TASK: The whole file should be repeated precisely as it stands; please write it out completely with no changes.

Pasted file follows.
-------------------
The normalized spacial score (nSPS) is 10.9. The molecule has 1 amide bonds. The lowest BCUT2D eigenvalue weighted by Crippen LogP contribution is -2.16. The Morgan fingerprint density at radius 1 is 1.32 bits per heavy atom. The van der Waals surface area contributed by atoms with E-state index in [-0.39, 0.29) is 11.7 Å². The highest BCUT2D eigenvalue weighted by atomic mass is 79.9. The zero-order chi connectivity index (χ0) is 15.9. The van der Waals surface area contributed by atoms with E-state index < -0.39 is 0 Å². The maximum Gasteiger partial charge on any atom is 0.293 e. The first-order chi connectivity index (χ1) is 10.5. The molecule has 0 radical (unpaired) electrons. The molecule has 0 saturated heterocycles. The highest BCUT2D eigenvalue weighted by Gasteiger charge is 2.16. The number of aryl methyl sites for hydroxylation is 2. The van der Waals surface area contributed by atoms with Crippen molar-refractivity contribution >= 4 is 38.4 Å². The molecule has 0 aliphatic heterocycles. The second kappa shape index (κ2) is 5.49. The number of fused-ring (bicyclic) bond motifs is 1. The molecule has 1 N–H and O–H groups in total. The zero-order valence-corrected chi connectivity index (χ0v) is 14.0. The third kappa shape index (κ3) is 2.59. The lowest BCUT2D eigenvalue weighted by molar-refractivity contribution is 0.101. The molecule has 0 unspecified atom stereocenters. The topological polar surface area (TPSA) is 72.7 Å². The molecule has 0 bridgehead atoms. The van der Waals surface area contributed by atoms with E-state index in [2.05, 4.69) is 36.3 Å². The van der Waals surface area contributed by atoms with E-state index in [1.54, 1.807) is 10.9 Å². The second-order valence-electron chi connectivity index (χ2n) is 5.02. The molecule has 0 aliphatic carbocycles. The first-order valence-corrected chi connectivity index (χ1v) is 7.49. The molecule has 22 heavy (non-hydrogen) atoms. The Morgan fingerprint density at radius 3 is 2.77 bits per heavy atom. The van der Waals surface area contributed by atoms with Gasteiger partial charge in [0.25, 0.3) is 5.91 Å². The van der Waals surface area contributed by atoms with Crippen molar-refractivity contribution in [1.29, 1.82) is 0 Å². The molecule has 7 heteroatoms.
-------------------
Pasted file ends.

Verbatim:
The normalized spacial score (nSPS) is 10.9. The molecule has 1 amide bonds. The lowest BCUT2D eigenvalue weighted by Crippen LogP contribution is -2.16. The Morgan fingerprint density at radius 1 is 1.32 bits per heavy atom. The van der Waals surface area contributed by atoms with E-state index in [-0.39, 0.29) is 11.7 Å². The highest BCUT2D eigenvalue weighted by atomic mass is 79.9. The zero-order chi connectivity index (χ0) is 15.9. The van der Waals surface area contributed by atoms with E-state index < -0.39 is 0 Å². The maximum Gasteiger partial charge on any atom is 0.293 e. The first-order chi connectivity index (χ1) is 10.5. The molecule has 0 radical (unpaired) electrons. The molecule has 0 saturated heterocycles. The highest BCUT2D eigenvalue weighted by Gasteiger charge is 2.16. The number of aryl methyl sites for hydroxylation is 2. The van der Waals surface area contributed by atoms with Crippen molar-refractivity contribution >= 4 is 38.4 Å². The molecule has 0 aliphatic heterocycles. The second kappa shape index (κ2) is 5.49. The number of fused-ring (bicyclic) bond motifs is 1. The molecule has 1 N–H and O–H groups in total. The zero-order valence-corrected chi connectivity index (χ0v) is 14.0. The third kappa shape index (κ3) is 2.59. The lowest BCUT2D eigenvalue weighted by molar-refractivity contribution is 0.101. The molecule has 0 unspecified atom stereocenters. The topological polar surface area (TPSA) is 72.7 Å². The molecule has 0 bridgehead atoms. The van der Waals surface area contributed by atoms with E-state index in [2.05, 4.69) is 36.3 Å². The van der Waals surface area contributed by atoms with E-state index in [1.54, 1.807) is 10.9 Å². The second-order valence-electron chi connectivity index (χ2n) is 5.02. The molecule has 0 aliphatic carbocycles. The first-order valence-corrected chi connectivity index (χ1v) is 7.49. The molecule has 22 heavy (non-hydrogen) atoms. The Morgan fingerprint density at radius 3 is 2.77 bits per heavy atom. The van der Waals surface area contributed by atoms with Gasteiger partial charge in [0.25, 0.3) is 5.91 Å². The van der Waals surface area contributed by atoms with Crippen molar-refractivity contribution in [1.29, 1.82) is 0 Å². The molecule has 7 heteroatoms.